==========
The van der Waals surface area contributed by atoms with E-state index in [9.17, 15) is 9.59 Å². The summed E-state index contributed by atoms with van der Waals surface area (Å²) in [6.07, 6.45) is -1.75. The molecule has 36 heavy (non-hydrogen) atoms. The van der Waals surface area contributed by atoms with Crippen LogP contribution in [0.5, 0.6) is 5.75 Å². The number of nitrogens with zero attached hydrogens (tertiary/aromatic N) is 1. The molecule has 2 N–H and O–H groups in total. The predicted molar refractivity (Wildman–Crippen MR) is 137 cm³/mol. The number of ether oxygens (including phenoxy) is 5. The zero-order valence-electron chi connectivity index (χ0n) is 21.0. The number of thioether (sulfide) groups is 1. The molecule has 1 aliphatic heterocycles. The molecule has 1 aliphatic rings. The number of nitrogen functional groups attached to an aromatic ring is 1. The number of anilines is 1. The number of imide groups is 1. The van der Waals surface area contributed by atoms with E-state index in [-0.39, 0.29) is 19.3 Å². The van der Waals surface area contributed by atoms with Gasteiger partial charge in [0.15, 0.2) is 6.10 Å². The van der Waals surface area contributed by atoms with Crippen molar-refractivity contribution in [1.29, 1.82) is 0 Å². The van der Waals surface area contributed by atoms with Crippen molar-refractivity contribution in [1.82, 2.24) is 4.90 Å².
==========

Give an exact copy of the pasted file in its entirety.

The van der Waals surface area contributed by atoms with E-state index in [9.17, 15) is 9.59 Å². The summed E-state index contributed by atoms with van der Waals surface area (Å²) in [6.07, 6.45) is -1.75. The molecule has 36 heavy (non-hydrogen) atoms. The van der Waals surface area contributed by atoms with Crippen LogP contribution in [0.5, 0.6) is 5.75 Å². The number of nitrogens with zero attached hydrogens (tertiary/aromatic N) is 1. The molecule has 2 N–H and O–H groups in total. The predicted molar refractivity (Wildman–Crippen MR) is 137 cm³/mol. The number of ether oxygens (including phenoxy) is 5. The zero-order valence-electron chi connectivity index (χ0n) is 21.0. The number of thioether (sulfide) groups is 1. The molecule has 1 aliphatic heterocycles. The molecule has 1 aliphatic rings. The number of nitrogen functional groups attached to an aromatic ring is 1. The number of anilines is 1. The number of imide groups is 1. The van der Waals surface area contributed by atoms with E-state index in [-0.39, 0.29) is 19.3 Å². The van der Waals surface area contributed by atoms with Gasteiger partial charge in [0.15, 0.2) is 6.10 Å². The van der Waals surface area contributed by atoms with Crippen molar-refractivity contribution in [1.29, 1.82) is 0 Å². The van der Waals surface area contributed by atoms with Crippen molar-refractivity contribution in [1.82, 2.24) is 4.90 Å².